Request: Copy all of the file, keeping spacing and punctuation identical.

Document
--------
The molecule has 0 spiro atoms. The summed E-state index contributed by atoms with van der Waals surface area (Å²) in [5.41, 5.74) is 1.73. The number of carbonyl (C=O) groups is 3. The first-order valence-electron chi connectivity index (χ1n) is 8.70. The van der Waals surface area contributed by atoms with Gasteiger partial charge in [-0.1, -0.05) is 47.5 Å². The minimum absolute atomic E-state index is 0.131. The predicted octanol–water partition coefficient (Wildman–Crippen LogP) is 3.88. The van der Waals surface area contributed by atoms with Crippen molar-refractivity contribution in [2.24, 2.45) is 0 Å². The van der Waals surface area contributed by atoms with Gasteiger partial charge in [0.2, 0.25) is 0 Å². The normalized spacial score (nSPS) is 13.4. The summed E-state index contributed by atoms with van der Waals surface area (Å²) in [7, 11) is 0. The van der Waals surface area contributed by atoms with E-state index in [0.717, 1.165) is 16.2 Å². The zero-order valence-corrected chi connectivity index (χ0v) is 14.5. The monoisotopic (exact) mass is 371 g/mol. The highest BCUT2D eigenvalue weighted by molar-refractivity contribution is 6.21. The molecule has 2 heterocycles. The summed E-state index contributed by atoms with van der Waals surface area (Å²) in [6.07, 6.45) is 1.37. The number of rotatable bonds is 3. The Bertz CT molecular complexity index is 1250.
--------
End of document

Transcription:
The molecule has 0 spiro atoms. The summed E-state index contributed by atoms with van der Waals surface area (Å²) in [5.41, 5.74) is 1.73. The number of carbonyl (C=O) groups is 3. The first-order valence-electron chi connectivity index (χ1n) is 8.70. The van der Waals surface area contributed by atoms with Gasteiger partial charge in [-0.1, -0.05) is 47.5 Å². The minimum absolute atomic E-state index is 0.131. The predicted octanol–water partition coefficient (Wildman–Crippen LogP) is 3.88. The van der Waals surface area contributed by atoms with Crippen molar-refractivity contribution in [2.24, 2.45) is 0 Å². The van der Waals surface area contributed by atoms with Gasteiger partial charge in [0.2, 0.25) is 0 Å². The normalized spacial score (nSPS) is 13.4. The summed E-state index contributed by atoms with van der Waals surface area (Å²) in [7, 11) is 0. The van der Waals surface area contributed by atoms with E-state index in [0.717, 1.165) is 16.2 Å². The zero-order valence-corrected chi connectivity index (χ0v) is 14.5. The monoisotopic (exact) mass is 371 g/mol. The highest BCUT2D eigenvalue weighted by molar-refractivity contribution is 6.21. The molecule has 2 heterocycles. The summed E-state index contributed by atoms with van der Waals surface area (Å²) in [6.07, 6.45) is 1.37. The number of rotatable bonds is 3. The Bertz CT molecular complexity index is 1250.